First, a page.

The holy places of he Mahanubhav panth are all about the activities of their founder, Chakradhar Swami, and his guru.  The place where he slept, where he delivered his message – even where he went to the bathroom – are enshrined as holy places!

And the last, and the most significant, pattern that creates religious regions is the pilgrimage.  The wari of Pandharpur being the most significant example.

At this point, she came up with two key observations.

Some of the regions overlap geographically, but, interestingly, they don’t meet!  She cited Jejuri as an example.  It happens to be near Karha, the annual palakhi of Janai originates from there, the Morgao of ashta-vinayak is not too far, one of the Malai sisters belongs to this place and the Pandharpur pilgrimage passes through Jejuri.  However, folks who are passionately involved in one of the regions are often found to be completely oblivious to the other regions which exist there!

Her second observations was that, with one notable exception, none of these religious regions has metamorphosed into any administrative or political entity.  The glorious exception being the wari of Pandharpur which united the Marathi speaking folks not withstanding the cast and class differences.  She credited the wari with the creation of the state of Maharashtra.

Personally, it was a very different perspective for me, coming from  an American scholar  who has almost adopted Marathi as her language.  To know more about Anne, do read this immensely entertaining note she wrote for her colleagues at the Arizona State University.

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Written by Abhay Shivgounda Patil

February 24, 2014 at 10:47 pm

Remembering Dijkstra

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A few days ago I was asked to inaugurate the Jigyasa Techfest at IMCC Jigyasa03and I chose that occasion to revisit some of the quotes by an eminent computer scientist Edsgar Dijkstra. I decided to take help of another eminent person, but from the arena of probability and randomness,  Nassim Nicholas Taleb (NNT), to highlight one of the quotes by Dijkstra.  I decided to begin the presentation with a poll based on a thought experiment by NNT.

Say, you are a cancer specialist. You have the the investigation report which shows no trace of cancer.  Now, is it evidence of absence of cancer or is it absence of evidence of cancer?  The show of hands in the auditorium indicated that the opinion was evenly divided.

The answer is: it is the absence of evidence of cancer.  As there is always a finite probability that the investigation report may miss something, it just can’t be evidence of absence. All we can say is there is absence of evidence.

dijkstraNow – how does that lead us to Edsgar Dijkstra?  Here is what Dijkstra says about software testing and bugs.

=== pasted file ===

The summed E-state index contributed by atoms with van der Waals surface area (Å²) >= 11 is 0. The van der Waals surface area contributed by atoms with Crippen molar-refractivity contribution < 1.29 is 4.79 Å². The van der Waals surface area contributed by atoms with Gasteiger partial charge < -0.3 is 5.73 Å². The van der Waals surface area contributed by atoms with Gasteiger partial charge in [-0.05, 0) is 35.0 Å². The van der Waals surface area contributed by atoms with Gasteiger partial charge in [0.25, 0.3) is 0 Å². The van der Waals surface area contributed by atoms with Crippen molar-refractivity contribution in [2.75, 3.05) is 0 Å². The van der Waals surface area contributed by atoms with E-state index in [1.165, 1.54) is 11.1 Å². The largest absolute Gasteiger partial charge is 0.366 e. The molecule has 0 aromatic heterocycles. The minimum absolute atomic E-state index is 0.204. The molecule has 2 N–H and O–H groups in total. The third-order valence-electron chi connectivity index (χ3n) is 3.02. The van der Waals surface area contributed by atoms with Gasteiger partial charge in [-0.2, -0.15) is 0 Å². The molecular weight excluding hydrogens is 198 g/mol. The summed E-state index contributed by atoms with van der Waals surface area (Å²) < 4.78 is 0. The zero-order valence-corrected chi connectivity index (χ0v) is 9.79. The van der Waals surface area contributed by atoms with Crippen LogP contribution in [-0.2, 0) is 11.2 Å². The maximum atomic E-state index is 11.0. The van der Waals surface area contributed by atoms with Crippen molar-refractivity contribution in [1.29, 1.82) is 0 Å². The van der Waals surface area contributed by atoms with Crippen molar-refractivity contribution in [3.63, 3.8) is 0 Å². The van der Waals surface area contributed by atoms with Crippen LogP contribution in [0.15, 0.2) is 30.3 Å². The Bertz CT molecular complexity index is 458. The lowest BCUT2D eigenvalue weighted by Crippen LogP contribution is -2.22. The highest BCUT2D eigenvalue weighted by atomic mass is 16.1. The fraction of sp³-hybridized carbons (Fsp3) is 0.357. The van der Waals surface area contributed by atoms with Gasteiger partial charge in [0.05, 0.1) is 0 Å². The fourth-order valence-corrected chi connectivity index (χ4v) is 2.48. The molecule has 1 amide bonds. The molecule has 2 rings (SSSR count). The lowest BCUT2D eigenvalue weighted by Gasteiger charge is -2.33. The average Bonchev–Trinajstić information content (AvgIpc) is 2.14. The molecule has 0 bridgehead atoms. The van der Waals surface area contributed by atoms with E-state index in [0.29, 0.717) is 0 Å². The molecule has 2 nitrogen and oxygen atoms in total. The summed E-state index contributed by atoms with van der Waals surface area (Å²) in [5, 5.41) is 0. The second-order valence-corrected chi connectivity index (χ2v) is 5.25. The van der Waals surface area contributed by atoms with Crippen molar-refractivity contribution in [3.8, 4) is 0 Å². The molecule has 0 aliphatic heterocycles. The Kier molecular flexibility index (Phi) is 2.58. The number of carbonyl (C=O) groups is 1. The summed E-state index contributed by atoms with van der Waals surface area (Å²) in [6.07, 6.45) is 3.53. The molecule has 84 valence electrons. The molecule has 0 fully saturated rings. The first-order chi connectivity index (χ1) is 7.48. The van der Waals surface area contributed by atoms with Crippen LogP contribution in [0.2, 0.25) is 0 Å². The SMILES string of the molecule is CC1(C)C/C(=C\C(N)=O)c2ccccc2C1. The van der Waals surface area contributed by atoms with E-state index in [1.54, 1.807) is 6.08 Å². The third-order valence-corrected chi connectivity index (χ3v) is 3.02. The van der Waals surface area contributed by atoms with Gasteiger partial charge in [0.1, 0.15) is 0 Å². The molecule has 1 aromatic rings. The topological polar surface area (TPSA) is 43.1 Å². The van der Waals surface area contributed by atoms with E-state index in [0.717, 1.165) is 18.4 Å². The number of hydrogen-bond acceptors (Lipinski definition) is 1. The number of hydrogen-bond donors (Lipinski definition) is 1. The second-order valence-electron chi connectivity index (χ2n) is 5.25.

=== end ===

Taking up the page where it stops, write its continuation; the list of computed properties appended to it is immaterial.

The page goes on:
“Program testing can be used to show the presence of bugs, but never to show their absence”

Get it? When you find bugs, that’s obvious. But if you don’t find bugs, it means exactly that and nothing more – you did not find bugs – period. You can’t vouch that the program is bug free just because you didn’t find any bugs.

Edsgar Dijkstra has some pretty entertaining quotes to his credit – more about those later in this blog.  Right now let’s see some that relate to computer science, design and learning.

“Computer science is no more about computers than astronomy is about telescopes”

Will you call surgery “knife science”? No! Isn’t the term Computer Science a misnomer then? Think.

Simplicity is prerequisite for reliability”

How does one craft a good design? After asking this question, I stunned the audience with the answer: KISS!  As you know, it’s an acronym for Keep It Simple, Stupid!   So, when in doubt, always choose simple over complex. The problems we face are surely complex, but it is a well accepted principle  that you can’t fight complexity with complexity. Simplicity is the right weapon.

“Perfecting oneself is as much unlearning as it is learning”

My programming mother tongue was FORTRAN.  Later,the teacher who taught us Pascal warned us that unless we unlearn our FORTRAN ways, we won’t be able to exploit Pascal fully. Otherwise, he said, we would join the tribe of programmers who code in FORTRAN in any language!  With so many new languages and programming techniques coming our way, it is absolutely critical that we develop the ability of unlearning old ways to meaningfully embrace the new new things.

As promised, let me quote three of the more famous, and entertaining, utterances of Dijkstra that amuse me no end.

“It is practically impossible to teach good programming to students that have had a prior exposure to BASIC: as potential programmers they are mentally mutilated beyond hope of regeneration.”

“The use of COBOL cripples the mind; its teaching should, therefore, be regarded as a criminal offense.”

“The use of anthropomorphic terminology when dealing with computing systems is a symptom of professional immaturity”

Hmm. Think hard about the last one.

Postscript: I found another gem, that generated a great dialog when I posted it on Facebook.

“Besides a mathematical inclination, an exceptionally good mastery of one’s native tongue is the most vital asset of a competent programmer.”

Read this paper if you want to know how do we tell truths that might hurt.

– Abhay

Written by Abhay Shivgounda Patil

February 15, 2014 at 6:32 am